Q: Our whole senior management team works 40 hours-plus. In our field, that's expected. When our clients have tough situations, we can't just say, "Sorry, it's 5, I've got to go. I'll pick up where we left tomorrow."
As a result, we pay high salaries.
One of our team, however, became ill last March and has gotten sicker ever since. Because he never had taken a sick day in 10 years, he had a massive amount of leave that he could use to maintain full pay status. None of us ever expected his leave to run out, but it did.
At this point, we don't know what to do. On rare days, he can work eight or even 10 hours. Some days he can't work at all. Most days, however, he can work just an hour or two.
We've been told exempt workers get a full day's pay when they work only part of a day, but that doesn't seem fair to everyone else who is working an average of nine hours a day and drawing the same salary. We also don't want to put him on unpaid leave.
He has been a long-term, loyal employee and we want to partially carry him. We don't, however, have unlimited money. How do we do this in a way that is economically fair?
A: According to attorney Bill Evans, you can convert your employee from exempt to hourly status. This enables you to fairly pay him for the work he does.
"Although you might fear that this jeopardizes the exempt status of other similar employees, it doesn't," Evans said. "Employers may always elect to pay exempt employees, even chief executive officers, on an hourly basis. What would jeopardize the entire category of employees would be to keep this employee as a salaried exempt employee and then not treat him as a true salaried employee by docking him for the hours he doesn't work."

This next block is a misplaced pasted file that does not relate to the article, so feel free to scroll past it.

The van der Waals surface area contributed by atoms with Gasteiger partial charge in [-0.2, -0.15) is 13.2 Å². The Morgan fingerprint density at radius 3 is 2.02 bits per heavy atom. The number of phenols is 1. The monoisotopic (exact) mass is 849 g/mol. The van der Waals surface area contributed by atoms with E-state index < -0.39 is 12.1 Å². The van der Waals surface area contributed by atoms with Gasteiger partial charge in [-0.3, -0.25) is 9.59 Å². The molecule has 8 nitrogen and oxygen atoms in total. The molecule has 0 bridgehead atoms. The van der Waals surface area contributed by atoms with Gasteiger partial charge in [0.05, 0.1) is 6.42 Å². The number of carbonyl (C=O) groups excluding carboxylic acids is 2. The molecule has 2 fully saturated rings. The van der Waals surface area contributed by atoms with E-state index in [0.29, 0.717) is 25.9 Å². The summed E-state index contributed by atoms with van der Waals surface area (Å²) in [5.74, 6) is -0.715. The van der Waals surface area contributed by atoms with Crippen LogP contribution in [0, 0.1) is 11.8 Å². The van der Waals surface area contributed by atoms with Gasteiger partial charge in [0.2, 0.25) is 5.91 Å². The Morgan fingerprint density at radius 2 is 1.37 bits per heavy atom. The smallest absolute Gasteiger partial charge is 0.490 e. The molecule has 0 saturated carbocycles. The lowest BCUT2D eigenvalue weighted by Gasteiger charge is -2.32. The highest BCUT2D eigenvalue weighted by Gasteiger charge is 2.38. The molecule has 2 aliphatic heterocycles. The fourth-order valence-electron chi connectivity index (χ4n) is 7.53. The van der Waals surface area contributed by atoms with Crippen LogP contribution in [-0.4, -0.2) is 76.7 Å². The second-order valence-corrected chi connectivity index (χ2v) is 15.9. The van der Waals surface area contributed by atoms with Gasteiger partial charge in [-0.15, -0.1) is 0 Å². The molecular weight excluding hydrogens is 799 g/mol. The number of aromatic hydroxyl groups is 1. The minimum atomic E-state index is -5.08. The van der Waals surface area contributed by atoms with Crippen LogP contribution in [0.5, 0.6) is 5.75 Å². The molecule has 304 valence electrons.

A second option, Evans said, is you could keep your employee exempt and simply change his work status to part time, with a reduced hourly expectation and reduced salary. As long as you pay enough to meet the Department of Labor's salary basis test (a weekly salary of at least $455) and don't dock your employee for days when he works fewer hours, you maintain his exempt status.
This second method has the advantage of flexibility as you don't need to ask your employee to punch a clock or work an exact number of hours weekly. You could give him a goal of 20 hours weekly but allow him to work more or less and still retain a stated salary.
As a variation, you can give your employee a set salary and OK additional hourly pay at a straight time (not overtime) rate for approved hours over a specific threshold. If done correctly, FLSA's current regulations permit this and you keep your employee's exempt status intact.
You can further secure his exempt status by clearly documenting that you are changing his pay status to accommodate him and not because of the job's requirements.
Because you formally acknowledge your employee's disability status with this document, you then need to continue to reasonably accommodate your employee. However, even if you don't document your employee's Americans with Disabilities (ADA) issue, it exists.
Most importantly, these methods enable you to continue to pay an employee who gave your company a lot during his first 10 years.
Finally, your remaining staff may want to donate some of their accumulated leave hours to this co-worker. If they desire to do so, let them. Any one of us could be in his shoes and need help.
-- Lynne Curry is a management trainer, consultant and president of Alaska's The Growth Company Inc. in Anchorage. E-mail her at lynne@thegrowth company.net.